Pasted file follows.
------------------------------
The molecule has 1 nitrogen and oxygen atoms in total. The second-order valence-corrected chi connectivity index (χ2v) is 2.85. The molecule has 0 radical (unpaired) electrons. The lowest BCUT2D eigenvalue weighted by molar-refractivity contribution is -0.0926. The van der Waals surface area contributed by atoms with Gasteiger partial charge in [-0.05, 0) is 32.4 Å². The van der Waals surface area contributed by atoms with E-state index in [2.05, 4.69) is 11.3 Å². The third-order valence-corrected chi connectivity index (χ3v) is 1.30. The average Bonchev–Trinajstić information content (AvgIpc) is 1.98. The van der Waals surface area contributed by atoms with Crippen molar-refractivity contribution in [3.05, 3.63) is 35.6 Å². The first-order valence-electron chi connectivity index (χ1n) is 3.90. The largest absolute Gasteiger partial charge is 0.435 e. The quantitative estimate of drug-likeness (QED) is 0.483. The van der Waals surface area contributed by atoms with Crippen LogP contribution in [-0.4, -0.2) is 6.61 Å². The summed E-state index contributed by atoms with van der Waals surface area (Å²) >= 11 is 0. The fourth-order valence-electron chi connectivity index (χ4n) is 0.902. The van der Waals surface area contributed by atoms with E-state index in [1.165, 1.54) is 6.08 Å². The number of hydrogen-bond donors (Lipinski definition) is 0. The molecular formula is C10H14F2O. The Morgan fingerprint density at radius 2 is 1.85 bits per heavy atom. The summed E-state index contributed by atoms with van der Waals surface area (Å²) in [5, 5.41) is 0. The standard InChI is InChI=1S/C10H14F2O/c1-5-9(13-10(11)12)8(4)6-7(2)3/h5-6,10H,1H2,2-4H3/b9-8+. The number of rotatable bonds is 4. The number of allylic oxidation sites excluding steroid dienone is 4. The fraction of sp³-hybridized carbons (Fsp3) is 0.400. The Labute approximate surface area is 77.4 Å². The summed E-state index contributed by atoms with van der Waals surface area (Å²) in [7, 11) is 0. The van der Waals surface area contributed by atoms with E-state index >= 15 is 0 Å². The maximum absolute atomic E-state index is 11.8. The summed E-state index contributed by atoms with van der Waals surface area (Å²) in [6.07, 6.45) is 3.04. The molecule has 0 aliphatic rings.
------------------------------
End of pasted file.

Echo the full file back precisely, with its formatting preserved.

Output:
The molecule has 1 nitrogen and oxygen atoms in total. The second-order valence-corrected chi connectivity index (χ2v) is 2.85. The molecule has 0 radical (unpaired) electrons. The lowest BCUT2D eigenvalue weighted by molar-refractivity contribution is -0.0926. The van der Waals surface area contributed by atoms with Gasteiger partial charge in [-0.05, 0) is 32.4 Å². The van der Waals surface area contributed by atoms with E-state index in [2.05, 4.69) is 11.3 Å². The third-order valence-corrected chi connectivity index (χ3v) is 1.30. The average Bonchev–Trinajstić information content (AvgIpc) is 1.98. The van der Waals surface area contributed by atoms with Crippen molar-refractivity contribution in [3.05, 3.63) is 35.6 Å². The first-order valence-electron chi connectivity index (χ1n) is 3.90. The largest absolute Gasteiger partial charge is 0.435 e. The quantitative estimate of drug-likeness (QED) is 0.483. The van der Waals surface area contributed by atoms with Crippen LogP contribution in [-0.4, -0.2) is 6.61 Å². The summed E-state index contributed by atoms with van der Waals surface area (Å²) >= 11 is 0. The fourth-order valence-electron chi connectivity index (χ4n) is 0.902. The van der Waals surface area contributed by atoms with E-state index in [1.165, 1.54) is 6.08 Å². The number of hydrogen-bond donors (Lipinski definition) is 0. The molecular formula is C10H14F2O. The Morgan fingerprint density at radius 2 is 1.85 bits per heavy atom. The summed E-state index contributed by atoms with van der Waals surface area (Å²) in [5, 5.41) is 0. The standard InChI is InChI=1S/C10H14F2O/c1-5-9(13-10(11)12)8(4)6-7(2)3/h5-6,10H,1H2,2-4H3/b9-8+. The number of rotatable bonds is 4. The number of allylic oxidation sites excluding steroid dienone is 4. The fraction of sp³-hybridized carbons (Fsp3) is 0.400. The Labute approximate surface area is 77.4 Å². The summed E-state index contributed by atoms with van der Waals surface area (Å²) in [7, 11) is 0. The van der Waals surface area contributed by atoms with E-state index >= 15 is 0 Å². The maximum absolute atomic E-state index is 11.8. The summed E-state index contributed by atoms with van der Waals surface area (Å²) in [6.07, 6.45) is 3.04. The molecule has 0 aliphatic rings.